Rails and elasticsearch for beginners

An article, posted about 6 years ago filed in elasticsearch, rails, search, linux, server, development, ruby, gem, tech & programming.

I don’t like complexity. Adding new items to your stack increases complexity. But sometimes it is worth it. When you need proper search and filtering, elasticsearch is worth it. Mostly because it isn’t hard to set up at all, as you’ll learn in this post.

Installing it on a Debian server is easy, simply follow their instructions (you’ll add their package-server, and run apt-get install. On OS-X you can install it easily with HomeBrew (brew install elasticsearch), but do make sure you have installed a JDK (e.g. openjdk-8-jre-headless)

If you’re not using something like Docker, you probably have to repeat the steps on your dev machine, your staging server and your production environment.

Note: When running on a low memory server, which isn’t recommended for production, you should make sure that the configured heap size isn’t too high, edit /etc/elasticsearch/jvm.options and modify the -Xms2g (2gig) and -Xmx2g variables (ideally set them to half the available memory).

When installed, you can start ElasticSearch immediately by simply running elasticsearch (or sudo service elasticsearch start) and it will be available on port 9200. You can test whether it works by running

curl 'localhost:9200/_cat/health?v'

Elasticsearch up and running? Time to integrate it with Rails. Get back to your trusted editor and project. Add the following lines to your Gemfile:

gem 'elasticsearch-model'
gem 'elasticsearch-rails'

Save it and run bundle install (you could even add a persistance gem if you’d like to store all your data in the elasticsearch database, but most of my apps still use a traditional database as well (Postgres)).

Then edit the model you want to be searchable and include the Elasticsearch::Model:

class Article < Active::Record
    include Elasticsearch::Model
    include Elasticsearch::Model::Callbacks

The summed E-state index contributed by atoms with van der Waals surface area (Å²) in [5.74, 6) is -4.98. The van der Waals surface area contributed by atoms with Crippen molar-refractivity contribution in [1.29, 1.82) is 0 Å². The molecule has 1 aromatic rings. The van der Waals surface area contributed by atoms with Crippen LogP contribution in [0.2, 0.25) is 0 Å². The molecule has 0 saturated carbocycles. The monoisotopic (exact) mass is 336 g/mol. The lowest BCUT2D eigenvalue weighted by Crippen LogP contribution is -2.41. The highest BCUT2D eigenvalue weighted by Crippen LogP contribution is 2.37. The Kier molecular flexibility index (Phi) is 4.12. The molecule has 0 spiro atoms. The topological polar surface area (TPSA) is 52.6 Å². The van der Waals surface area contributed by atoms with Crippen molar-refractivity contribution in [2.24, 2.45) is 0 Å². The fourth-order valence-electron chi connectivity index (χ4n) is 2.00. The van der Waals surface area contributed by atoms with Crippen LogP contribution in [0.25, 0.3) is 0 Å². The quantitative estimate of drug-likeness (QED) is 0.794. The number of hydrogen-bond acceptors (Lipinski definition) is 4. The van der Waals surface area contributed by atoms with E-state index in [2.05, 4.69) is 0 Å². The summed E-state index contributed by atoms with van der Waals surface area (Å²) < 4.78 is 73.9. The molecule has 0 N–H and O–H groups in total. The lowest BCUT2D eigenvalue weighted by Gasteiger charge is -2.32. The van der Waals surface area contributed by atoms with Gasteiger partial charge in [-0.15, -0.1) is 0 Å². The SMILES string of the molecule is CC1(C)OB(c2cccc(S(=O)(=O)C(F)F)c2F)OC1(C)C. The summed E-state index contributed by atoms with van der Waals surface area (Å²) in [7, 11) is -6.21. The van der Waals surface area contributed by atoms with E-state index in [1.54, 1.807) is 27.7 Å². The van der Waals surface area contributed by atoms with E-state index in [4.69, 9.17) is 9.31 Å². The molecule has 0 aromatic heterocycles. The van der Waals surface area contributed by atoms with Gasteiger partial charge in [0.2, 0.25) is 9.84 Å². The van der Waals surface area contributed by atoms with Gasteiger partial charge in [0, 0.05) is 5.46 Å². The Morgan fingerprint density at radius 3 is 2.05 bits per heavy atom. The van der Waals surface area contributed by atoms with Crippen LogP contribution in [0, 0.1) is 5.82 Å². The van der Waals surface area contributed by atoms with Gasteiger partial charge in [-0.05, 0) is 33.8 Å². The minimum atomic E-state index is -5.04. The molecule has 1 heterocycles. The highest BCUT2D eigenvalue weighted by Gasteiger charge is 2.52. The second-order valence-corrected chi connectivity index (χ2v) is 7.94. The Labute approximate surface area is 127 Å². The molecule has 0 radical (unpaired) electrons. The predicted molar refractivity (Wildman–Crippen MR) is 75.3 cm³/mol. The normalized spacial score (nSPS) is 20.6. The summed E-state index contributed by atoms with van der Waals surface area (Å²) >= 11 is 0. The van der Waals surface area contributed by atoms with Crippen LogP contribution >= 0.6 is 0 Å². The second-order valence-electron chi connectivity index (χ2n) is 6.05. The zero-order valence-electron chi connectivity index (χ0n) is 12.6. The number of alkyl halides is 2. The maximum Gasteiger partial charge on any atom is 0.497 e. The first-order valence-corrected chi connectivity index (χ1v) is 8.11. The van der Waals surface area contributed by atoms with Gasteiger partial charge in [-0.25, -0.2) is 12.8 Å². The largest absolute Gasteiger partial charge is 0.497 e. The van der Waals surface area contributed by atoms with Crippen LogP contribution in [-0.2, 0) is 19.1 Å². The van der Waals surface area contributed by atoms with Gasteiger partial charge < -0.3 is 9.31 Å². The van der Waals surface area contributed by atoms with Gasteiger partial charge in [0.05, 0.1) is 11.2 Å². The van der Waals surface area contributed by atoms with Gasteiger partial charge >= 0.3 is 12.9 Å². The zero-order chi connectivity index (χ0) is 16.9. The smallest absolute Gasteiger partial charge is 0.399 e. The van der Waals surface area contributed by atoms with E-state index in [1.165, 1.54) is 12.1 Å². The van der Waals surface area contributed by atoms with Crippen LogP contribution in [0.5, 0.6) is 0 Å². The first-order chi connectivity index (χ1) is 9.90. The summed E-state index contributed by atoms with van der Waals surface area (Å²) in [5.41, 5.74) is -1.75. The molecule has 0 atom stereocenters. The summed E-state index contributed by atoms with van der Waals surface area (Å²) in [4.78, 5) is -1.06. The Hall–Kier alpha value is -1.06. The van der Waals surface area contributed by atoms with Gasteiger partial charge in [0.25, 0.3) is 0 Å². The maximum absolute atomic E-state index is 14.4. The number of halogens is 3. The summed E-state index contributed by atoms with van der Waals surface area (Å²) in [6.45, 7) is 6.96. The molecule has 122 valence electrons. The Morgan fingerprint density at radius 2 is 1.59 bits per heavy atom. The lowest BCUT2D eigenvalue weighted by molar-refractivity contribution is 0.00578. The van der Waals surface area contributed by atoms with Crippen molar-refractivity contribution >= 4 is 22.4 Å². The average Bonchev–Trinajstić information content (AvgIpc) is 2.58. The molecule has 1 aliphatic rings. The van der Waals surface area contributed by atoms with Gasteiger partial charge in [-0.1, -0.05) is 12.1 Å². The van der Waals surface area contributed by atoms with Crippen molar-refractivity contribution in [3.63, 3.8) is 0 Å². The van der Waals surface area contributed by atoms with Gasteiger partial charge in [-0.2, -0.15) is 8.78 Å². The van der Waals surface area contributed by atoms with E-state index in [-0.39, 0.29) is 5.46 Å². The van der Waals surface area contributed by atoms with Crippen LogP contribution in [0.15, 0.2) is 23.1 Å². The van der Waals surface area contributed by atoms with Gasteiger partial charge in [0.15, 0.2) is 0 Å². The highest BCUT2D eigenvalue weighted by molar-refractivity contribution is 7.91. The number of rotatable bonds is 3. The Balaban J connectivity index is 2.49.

end

(I also included the callbacks, since I assume you want to keep the search index up to date after you save your article).

You can now try and run the following in your console.

Article.__elasticsearch__.create_index!
Article.import

Assuming you already have articles, you can now search for articles:

@articles = Article.search("title").records

I added records to the search to get a scoping friendly set of ActiveRecord-objects. The default order will be the score elasticsearch added, but you might decide you want to reorder the results based on your own rails scopes. You can simply render the results of this action in your views following the default Rails convention:

 render @articles

You probably don’t want to find articles only by its own attributes. You might have articles with categories that aren’t stored within the Article model, but a relation with the article model. Similarly, you might want to find the articles by their author’s name, which may not be a direct attribute of the Article object. You can instruct elastic search to pick up the tags and author-name as well when indexing by overriding the as_indexed_json method:

def as_indexed_json(options={})
  self.as_json(
    include: { 
      categories: { only: :title },
      authors:    { 
        methods: [:full_name],
        only: [:full_name] 
      }
    }
  )
end

You now have your object ready for simple elastic searching. In a follow up post I’ll learn you how you can filter your search results. And also not unimportant: add some fuzziness to your text search.

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